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Thread: Count the days until the end of HPDE as we know it

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    http://www.trackhq.com/Banners/yellowsitesponsor.gif Blackbird's Avatar
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    Default Count the days until the end of HPDE as we know it

    Speed Limits at Track Days

    I know some of you are members of the FB page HPDRE which has a very long discussion about this in the last couple of days.
    Words can not express how annoying and frustrating it is to watch the sport being actively pushed into this death spiral by fellow enthusiasts...

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    http://www.trackhq.com/Banners/yellowsitesponsor.gif emilio700's Avatar
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    I know this won't be popular, but I'm for it. The current state of affairs lets the public put themselves at far greater risk that I'm willing to pay for. Meaning, the first time an event promoter gets sued, looses their ass, insurance triples and the cost to do an HPDE triples.. I'll be pretty upset that we weren't more proactive in enacting some safety standards. I'd like to see a national non-profit that issues certifications to promoters and instructors that meet some agreed upon criteria. They lobby insurers for lower and maybe group rates for promoters. If an event promoter is certified and has certified instructors, they can advertise that and justify their potentially higher operating costs. If a promoter is not certified, they might pay more for insurance and cost about the same. Promoters pay dues to .org based on attendance, gross sales or number of track hours run.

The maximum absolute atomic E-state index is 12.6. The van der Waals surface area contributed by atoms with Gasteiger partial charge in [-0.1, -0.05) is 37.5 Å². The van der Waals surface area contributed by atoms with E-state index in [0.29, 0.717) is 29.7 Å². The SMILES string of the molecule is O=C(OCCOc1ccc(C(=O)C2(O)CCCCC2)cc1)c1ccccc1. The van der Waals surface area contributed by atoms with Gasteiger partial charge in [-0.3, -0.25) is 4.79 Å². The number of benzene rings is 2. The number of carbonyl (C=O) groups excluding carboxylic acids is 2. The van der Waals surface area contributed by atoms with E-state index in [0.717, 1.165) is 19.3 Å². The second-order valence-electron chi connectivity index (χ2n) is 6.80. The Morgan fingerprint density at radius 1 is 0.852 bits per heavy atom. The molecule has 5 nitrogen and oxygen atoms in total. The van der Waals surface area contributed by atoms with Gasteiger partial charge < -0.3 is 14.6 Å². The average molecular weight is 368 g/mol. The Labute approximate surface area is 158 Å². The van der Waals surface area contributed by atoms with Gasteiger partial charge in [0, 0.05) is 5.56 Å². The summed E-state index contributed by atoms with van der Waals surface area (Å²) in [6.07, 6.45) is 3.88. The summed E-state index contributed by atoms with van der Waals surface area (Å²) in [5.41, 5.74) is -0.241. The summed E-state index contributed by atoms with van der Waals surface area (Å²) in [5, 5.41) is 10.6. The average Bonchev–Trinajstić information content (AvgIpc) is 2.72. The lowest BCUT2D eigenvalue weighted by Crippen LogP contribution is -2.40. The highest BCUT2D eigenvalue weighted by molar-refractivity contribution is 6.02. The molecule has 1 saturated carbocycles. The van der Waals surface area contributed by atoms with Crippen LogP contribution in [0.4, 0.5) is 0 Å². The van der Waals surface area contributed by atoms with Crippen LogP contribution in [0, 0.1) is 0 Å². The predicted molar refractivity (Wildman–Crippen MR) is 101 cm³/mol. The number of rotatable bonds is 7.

I just had along conversation with the importer of some FIA seats. The need to educate the masses on just how close they are to killing themselves and the friend in the right seat. Don't buy a bigger turbo, buy some damn FIA seats and harnesses. So many modern mid level performance cars are capable of such high speeds on track, I think the HPDE community as a whole is headed towards a nasty wake up call.
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    Not Certified Slow SDSUsnowboards's Avatar
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    Until such time people are either regularly forced or tricked into being in a car on a race track, I will vehemently oppose any attempt at forcing either tracks or drivers to be safe or "safer." Safety is a personal call. People have the right to be unsafe or to die if they so desire.

    3,650* people drown each year in the USA. If death in recreational activities bothers someone, then maybe that someone should crusade against swimming pools, which take many more lives each year than race tracks.

    *CDC - Water-Related Injuries Facts - Home and Recreational Safety - Injury Center
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    Not Certified Slow SDSUsnowboards's Avatar
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    Emilio, ignore my pre-edit post if you saw it. I misunderstood and thought you wanted mandatory speed limits at all organizers.
    Last edited by SDSUsnowboards; 08-20-2015 at 04:25 PM.
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    E, I don't disagree with you about the nasty wake up call at all, in fact, I'm just as sure as you are that we're headed that way.
    But speed limiting track days is a terrible idea, as it kills the ONE place that a car enthusiast has to experience their car at speed - legally.
    Also, a speed limit does nothing more than give a false sense of security, there's more than enough force in a 50 MPH impact to kill a person.